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Say I have the following JS:

var foo_index = 123;
var bar_index = 456;

And the following HTML:

<div id="foo"></div>
<div id="bar"></div>

Then I'd like to say this:

thisIndex = + '_index'

And I'd like thisIndex to be a number. How do I turn the string, which is exactly the variable name, into a variable?

share|improve this question
Semi-related comment: this question has made me realize the power of the $ symbol in PHP. – BoltClock Aug 25 '10 at 12:05
power? I'd call that 'misuse' – shylent Aug 25 '10 at 12:16
It's possible, but bad design. (even usually in PHP, BoltClock) You might want to use an array instead (javascript array can be used as hash maps) or perhaps some other feature of javascript (there are a lot of possibilities in javascript and your sample does not really show what you want to be doing). – Jasper Aug 25 '10 at 12:19
up vote 10 down vote accepted

You can. If foo_index and bar_index are global variables, you can simply do:

var thisIndex = window[ + '_index'];
share|improve this answer
That's quite helpful to know. Thanks. – Isaac Lubow Aug 25 '10 at 13:35
+1 This should have been the right answer since it doesn't require the asker to change his code. – Juan Mendes Aug 25 '10 at 15:00
Don't see why I didn't accept this as the answer the first time around. I didn't use this method that time, but it's quite a gem. Thanks again. – Isaac Lubow Oct 20 '11 at 9:32

You should put the variables in an object, like this:

var indices = { 
    foo: 123,
    bar: 456

var thisIndex = indices[];

This code uses JSON syntax an object literal to define an object with two properties and uses [] to access a property by name.

You can also write

var indices = new Object; = 123;
indices["bar"] = 456;
share|improve this answer
You got it completely backwards. It's JSON that uses a subset of the Javascript syntax. This is a Javascript object, and it has nothing at all to do with JSON. – Guffa Aug 25 '10 at 12:31
@Guffa: I realize that. However, the syntax is usually referred to as JSON syntax. What would you call it? – SLaks Aug 25 '10 at 12:38
@SLaks: It's an object literal. The syntax has been around long before JSON existed, so it's only very recently that people have started to (incorrectly) refer to it as JSON syntax. – Guffa Aug 25 '10 at 12:52
Just to clarify: JSON is simply a textual representation of a JS object. It's a serialized form of an object. – reko_t Aug 25 '10 at 12:54
Doesn't JSON just mean JavaScript Object Notation? 'JSON syntax' is kind of a redundant acronym, but since object notation is exactly what you used in the declaration you were right to refer to it as JSON in the first place. – Keith Aug 25 '10 at 13:02

you can try using the eval function:

it does exactly what you need.

share|improve this answer
But very, very, slowly. – SLaks Aug 25 '10 at 12:05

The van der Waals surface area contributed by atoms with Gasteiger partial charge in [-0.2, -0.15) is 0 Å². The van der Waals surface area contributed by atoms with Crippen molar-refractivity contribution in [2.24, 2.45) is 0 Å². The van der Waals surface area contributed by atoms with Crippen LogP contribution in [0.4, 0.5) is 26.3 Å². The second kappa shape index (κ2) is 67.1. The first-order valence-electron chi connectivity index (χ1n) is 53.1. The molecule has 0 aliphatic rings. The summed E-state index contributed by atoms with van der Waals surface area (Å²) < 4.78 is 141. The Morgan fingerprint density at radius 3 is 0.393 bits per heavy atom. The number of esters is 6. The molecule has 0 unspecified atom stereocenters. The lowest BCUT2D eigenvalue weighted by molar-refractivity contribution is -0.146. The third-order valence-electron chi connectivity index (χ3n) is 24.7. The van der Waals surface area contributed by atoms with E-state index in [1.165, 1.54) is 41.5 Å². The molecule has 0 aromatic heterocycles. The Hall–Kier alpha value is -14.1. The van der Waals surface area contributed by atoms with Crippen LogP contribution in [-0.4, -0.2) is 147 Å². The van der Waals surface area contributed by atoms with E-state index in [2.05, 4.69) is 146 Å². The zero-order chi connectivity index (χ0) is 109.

If you're thinking of using eval(), chances are there's a better way of doing what you're trying to do (in this case, SLaks' answer). Eval is Evil, by Eric Lippert is a good read on the subject. – Andy E Aug 25 '10 at 12:11
window["myvar"] = 'hello';

share|improve this answer

To answer your question, you can use the eval function to evaluate a string:

thisIndex = eval( + '_index');

However, using the eval function is generally a sign of badly constructed code. I think that you should use an associative array instead:

var numbers = { foo: 123, bar: 456 };
thisIndex = numbers[];
share|improve this answer
rather, use JSON.parse it's a lot safer than eval. download json2.js on google. – Martin Ongtangco Aug 25 '10 at 12:08
@Martin: JSON.parse() wouldn't help here, it will only parse a JSON string, which isn't the intent. – Andy E Aug 25 '10 at 12:13

I am not sure what do you want to achieve, but maybe this approach could be better (it depends on some factors like version of HTML you use as @Andy E points in comment below):

<div id="foo" index="123"></div>
<div id="bar" index="456"></div>
   var fooIndex = document.getElementById("foo").getAttribute("index");

Here value of index is kept together with corresponding HTML element.

share|improve this answer
Custom attributes are not allowed in HTML4 and will invalidate your markup. However, it would be valid HTML5 if you prefix the attribute names with data-, e.g. data-index="123". – Andy E Aug 25 '10 at 12:17
This is why I wrote "would be better". "could" would be better. – Grzegorz Gierlik Aug 25 '10 at 13:29

I think you want something like this:

// put your properties in an object of some kind
var dictionary = 
    foo_index: 123,
    bar_index: 456

// you can set further properties with property syntax
dictionary.again_index = 789;

// or dictionary syntax - same result
dictionary['another_index'] = 012;

// then function to get the number value from the index name becomes
var thisIndex = Number(dictionary[ + '_index']);
share|improve this answer
Why are you calling Number? – SLaks Aug 25 '10 at 12:38
@SLaks - yeah, I don't really need to, just being explicit as the OP said that they wanted a number back. – Keith Aug 25 '10 at 12:56

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